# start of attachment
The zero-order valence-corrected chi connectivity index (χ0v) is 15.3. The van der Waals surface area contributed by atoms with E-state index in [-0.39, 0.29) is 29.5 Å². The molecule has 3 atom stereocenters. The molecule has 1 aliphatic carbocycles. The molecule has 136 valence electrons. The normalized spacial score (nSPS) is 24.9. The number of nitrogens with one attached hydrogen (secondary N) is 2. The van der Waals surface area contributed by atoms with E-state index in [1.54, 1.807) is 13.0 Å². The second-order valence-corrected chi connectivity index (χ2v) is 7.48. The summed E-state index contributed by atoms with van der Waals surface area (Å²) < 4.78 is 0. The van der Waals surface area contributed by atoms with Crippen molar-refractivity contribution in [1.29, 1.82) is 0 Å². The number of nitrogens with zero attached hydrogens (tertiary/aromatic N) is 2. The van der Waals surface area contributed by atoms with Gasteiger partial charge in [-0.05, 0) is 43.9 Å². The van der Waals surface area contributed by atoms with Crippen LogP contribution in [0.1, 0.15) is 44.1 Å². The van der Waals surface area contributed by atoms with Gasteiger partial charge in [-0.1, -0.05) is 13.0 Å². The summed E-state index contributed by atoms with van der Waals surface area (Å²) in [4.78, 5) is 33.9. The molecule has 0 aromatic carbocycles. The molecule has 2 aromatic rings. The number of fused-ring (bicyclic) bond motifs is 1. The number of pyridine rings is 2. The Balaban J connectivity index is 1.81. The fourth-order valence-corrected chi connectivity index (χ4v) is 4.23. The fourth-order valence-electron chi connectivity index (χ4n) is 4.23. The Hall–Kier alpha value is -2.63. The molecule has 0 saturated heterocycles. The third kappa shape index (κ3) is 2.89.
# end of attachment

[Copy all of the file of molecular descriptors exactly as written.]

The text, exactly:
The zero-order valence-corrected chi connectivity index (χ0v) is 15.3. The van der Waals surface area contributed by atoms with E-state index in [-0.39, 0.29) is 29.5 Å². The molecule has 3 atom stereocenters. The molecule has 1 aliphatic carbocycles. The molecule has 136 valence electrons. The normalized spacial score (nSPS) is 24.9. The number of nitrogens with one attached hydrogen (secondary N) is 2. The van der Waals surface area contributed by atoms with E-state index in [1.54, 1.807) is 13.0 Å². The second-order valence-corrected chi connectivity index (χ2v) is 7.48. The summed E-state index contributed by atoms with van der Waals surface area (Å²) < 4.78 is 0. The van der Waals surface area contributed by atoms with Crippen molar-refractivity contribution in [1.29, 1.82) is 0 Å². The number of nitrogens with zero attached hydrogens (tertiary/aromatic N) is 2. The van der Waals surface area contributed by atoms with Gasteiger partial charge in [-0.05, 0) is 43.9 Å². The van der Waals surface area contributed by atoms with Crippen LogP contribution in [0.1, 0.15) is 44.1 Å². The van der Waals surface area contributed by atoms with Gasteiger partial charge in [-0.1, -0.05) is 13.0 Å². The summed E-state index contributed by atoms with van der Waals surface area (Å²) in [4.78, 5) is 33.9. The molecule has 0 aromatic carbocycles. The molecule has 2 aromatic rings. The number of fused-ring (bicyclic) bond motifs is 1. The number of pyridine rings is 2. The Balaban J connectivity index is 1.81. The fourth-order valence-corrected chi connectivity index (χ4v) is 4.23. The fourth-order valence-electron chi connectivity index (χ4n) is 4.23. The Hall–Kier alpha value is -2.63. The molecule has 0 saturated heterocycles. The third kappa shape index (κ3) is 2.89.